- What is trazodone, and how does it work (mechanism of action)?
- Is trazodone available as a generic drug?
- Do I need a prescription for trazodone?
- What are the side effects of trazodone?
- What is the dosage for trazodone?
- Which drugs or supplements interact with trazodone?
- Is trazodone safe to take if I'm pregnant or breastfeeding?
- What else should I know about trazodone?
What is the dosage for trazodone?
For the treatment of depression, the dose for adults is 150-600 mg per day of regular tablets.
- The initial starting dose usually is 150 mg per day which is increased by 50 mg/day every 3-7 days.
- Trazodone regular tablets are given in one or more daily doses, sometimes with the largest dose at night.
- The dose of extended release tablets are 150 mg at bedtime initially which is increased by 75 mg/day every 3 days. Extended release tablets should be swallowed whole and not crushed or chewed. The maximum dose is 375 mg daily.
- As with all antidepressants, it may take several weeks for the full effects of treatment to be seen. Doses often are adjusted slowly upwards to find the optimal dose.
- Elderly patients and debilitated persons may need lower doses.
- Trazodone should be taken after a meal or light snack to reduce the risk of dizziness. Food also increases the amount of drug absorbed into the body.
Doses of 25-75 mg are prescribed for insomnia.
Which drugs or supplements interact with trazodone?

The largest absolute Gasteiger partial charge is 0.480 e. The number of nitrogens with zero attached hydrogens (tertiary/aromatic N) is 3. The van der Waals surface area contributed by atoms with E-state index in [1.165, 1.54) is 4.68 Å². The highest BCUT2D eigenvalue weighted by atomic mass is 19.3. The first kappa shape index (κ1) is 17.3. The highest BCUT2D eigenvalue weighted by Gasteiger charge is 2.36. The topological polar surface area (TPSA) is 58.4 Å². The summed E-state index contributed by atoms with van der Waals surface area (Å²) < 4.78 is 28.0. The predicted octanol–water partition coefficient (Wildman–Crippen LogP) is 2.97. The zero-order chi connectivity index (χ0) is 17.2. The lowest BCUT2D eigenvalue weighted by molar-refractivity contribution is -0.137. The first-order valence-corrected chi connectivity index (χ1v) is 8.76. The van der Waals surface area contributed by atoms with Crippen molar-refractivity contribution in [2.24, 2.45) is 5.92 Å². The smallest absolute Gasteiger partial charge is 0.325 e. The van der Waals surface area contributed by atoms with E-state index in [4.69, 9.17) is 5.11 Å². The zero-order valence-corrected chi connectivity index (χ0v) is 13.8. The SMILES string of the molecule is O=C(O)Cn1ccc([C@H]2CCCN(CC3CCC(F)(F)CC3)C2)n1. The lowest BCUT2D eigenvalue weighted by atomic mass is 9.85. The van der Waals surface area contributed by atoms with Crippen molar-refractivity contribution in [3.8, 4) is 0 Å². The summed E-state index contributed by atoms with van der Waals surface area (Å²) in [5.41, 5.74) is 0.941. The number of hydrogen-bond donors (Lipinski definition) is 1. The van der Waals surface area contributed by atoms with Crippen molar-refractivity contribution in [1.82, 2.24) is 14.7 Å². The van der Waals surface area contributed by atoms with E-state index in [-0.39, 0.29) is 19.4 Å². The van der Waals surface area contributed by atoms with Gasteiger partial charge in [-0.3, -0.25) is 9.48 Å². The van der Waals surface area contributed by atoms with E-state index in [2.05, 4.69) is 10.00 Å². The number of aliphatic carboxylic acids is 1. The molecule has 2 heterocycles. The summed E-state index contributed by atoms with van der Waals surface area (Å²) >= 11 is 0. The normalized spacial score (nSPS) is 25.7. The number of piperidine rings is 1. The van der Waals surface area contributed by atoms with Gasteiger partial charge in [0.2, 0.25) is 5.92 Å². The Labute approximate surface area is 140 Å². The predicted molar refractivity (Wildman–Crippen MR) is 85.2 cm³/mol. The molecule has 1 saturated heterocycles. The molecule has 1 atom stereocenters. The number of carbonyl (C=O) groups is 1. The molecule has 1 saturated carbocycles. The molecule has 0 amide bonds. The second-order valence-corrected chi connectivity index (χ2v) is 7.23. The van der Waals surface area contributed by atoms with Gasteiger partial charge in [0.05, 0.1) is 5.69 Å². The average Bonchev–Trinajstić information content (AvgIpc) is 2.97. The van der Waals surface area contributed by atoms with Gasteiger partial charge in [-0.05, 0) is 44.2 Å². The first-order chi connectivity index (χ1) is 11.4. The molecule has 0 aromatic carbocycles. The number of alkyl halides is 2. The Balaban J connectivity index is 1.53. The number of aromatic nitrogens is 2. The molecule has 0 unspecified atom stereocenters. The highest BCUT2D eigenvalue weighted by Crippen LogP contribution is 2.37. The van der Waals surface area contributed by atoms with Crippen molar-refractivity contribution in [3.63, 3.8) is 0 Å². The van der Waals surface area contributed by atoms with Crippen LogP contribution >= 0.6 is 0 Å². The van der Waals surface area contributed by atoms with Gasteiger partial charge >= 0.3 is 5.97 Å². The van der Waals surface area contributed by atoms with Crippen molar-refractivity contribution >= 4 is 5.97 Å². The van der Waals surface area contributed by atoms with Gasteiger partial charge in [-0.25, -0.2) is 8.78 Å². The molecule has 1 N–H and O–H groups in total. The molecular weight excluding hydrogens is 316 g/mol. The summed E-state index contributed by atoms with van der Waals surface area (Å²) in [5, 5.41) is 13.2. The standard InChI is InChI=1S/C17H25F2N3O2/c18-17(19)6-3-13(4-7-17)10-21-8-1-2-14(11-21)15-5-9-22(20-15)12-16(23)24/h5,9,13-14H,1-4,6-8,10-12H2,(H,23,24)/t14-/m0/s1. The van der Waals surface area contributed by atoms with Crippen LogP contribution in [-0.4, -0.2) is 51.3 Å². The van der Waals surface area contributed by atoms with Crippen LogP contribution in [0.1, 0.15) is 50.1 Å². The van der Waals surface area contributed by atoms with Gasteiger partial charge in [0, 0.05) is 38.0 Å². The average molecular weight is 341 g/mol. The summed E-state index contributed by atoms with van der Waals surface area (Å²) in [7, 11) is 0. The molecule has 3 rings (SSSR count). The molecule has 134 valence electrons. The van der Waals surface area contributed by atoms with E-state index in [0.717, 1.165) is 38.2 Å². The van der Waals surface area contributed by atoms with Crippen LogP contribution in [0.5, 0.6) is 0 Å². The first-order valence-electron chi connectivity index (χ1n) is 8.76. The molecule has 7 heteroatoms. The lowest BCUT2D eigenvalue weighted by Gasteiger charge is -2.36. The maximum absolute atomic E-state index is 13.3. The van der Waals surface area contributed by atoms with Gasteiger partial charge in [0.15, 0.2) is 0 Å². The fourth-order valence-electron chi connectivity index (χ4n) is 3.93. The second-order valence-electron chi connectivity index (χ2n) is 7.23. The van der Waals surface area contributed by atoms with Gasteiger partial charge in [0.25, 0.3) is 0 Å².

All antidepressants that increase concentrations of serotonin in the brain, including trazodone, should not be taken with MAO-inhibitors. Drugs in the MAO-inhibitor class include isocarboxazid (Marplan), phenelzine (Nardil), tranylcypromine (Parnate), and procarbazine (Matulane). Such combinations may lead to confusion, high blood pressure and tremor. This same type of interaction may occur when trazodone is used with selegiline (Eldepryl). If a patient is switched from trazodone to an MAO inhibitor, at least one week should be allowed after stopping trazodone before the MAO inhibitor is begun. After stopping an MAO inhibitor, two weeks should elapse before starting trazodone.
Increased blood concentrations of digoxin (Lanoxin) and phenytoin (Dilantin) have been reported in persons taking trazodone due to a decrease in the metabolism (break-down and elimination) of these drugs by trazodone.
Carbamazepine (Tegretol) may decrease blood levels of trazodone by increasing its elimination from the body. Ketoconazole (Nizoral), ritonavir (Norvir), and indinavir (Crixivan) inhibit the breakdown of trazodone leading to increased blood levels of trazodone and potential side effects.
Drugs that increase serotonin may cause bleeding. Therefore, combining trazodone with aspirin, nonsteroidal anti-inflammatory drugs, warfarin (Coumadin) or other drugs that affect bleeding may increase the likelihood of upper gastrointestinal bleeding.
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